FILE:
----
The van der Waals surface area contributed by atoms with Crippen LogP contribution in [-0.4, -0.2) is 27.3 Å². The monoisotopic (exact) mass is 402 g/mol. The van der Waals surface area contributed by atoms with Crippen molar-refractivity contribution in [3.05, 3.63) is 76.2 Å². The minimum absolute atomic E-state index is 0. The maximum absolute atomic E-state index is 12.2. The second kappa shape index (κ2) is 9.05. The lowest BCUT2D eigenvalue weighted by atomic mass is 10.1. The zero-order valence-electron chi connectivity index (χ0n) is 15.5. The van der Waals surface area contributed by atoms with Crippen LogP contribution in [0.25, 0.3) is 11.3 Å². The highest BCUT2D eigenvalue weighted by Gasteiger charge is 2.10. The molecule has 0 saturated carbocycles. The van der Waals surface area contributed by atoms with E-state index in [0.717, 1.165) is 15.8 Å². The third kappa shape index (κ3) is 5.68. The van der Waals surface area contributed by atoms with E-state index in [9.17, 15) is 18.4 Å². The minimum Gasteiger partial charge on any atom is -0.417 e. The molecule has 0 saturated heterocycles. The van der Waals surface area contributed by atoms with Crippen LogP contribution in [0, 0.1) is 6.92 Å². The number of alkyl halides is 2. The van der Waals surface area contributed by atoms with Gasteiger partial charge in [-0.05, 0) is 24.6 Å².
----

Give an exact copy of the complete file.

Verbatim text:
The van der Waals surface area contributed by atoms with Crippen LogP contribution in [-0.4, -0.2) is 27.3 Å². The monoisotopic (exact) mass is 402 g/mol. The van der Waals surface area contributed by atoms with Crippen molar-refractivity contribution in [3.05, 3.63) is 76.2 Å². The minimum absolute atomic E-state index is 0. The maximum absolute atomic E-state index is 12.2. The second kappa shape index (κ2) is 9.05. The lowest BCUT2D eigenvalue weighted by atomic mass is 10.1. The zero-order valence-electron chi connectivity index (χ0n) is 15.5. The van der Waals surface area contributed by atoms with Crippen LogP contribution in [0.25, 0.3) is 11.3 Å². The highest BCUT2D eigenvalue weighted by Gasteiger charge is 2.10. The molecule has 0 saturated carbocycles. The van der Waals surface area contributed by atoms with E-state index in [0.717, 1.165) is 15.8 Å². The third kappa shape index (κ3) is 5.68. The van der Waals surface area contributed by atoms with E-state index in [9.17, 15) is 18.4 Å². The minimum Gasteiger partial charge on any atom is -0.417 e. The molecule has 0 saturated heterocycles. The van der Waals surface area contributed by atoms with Crippen LogP contribution in [0, 0.1) is 6.92 Å². The number of alkyl halides is 2. The van der Waals surface area contributed by atoms with Gasteiger partial charge in [-0.05, 0) is 24.6 Å².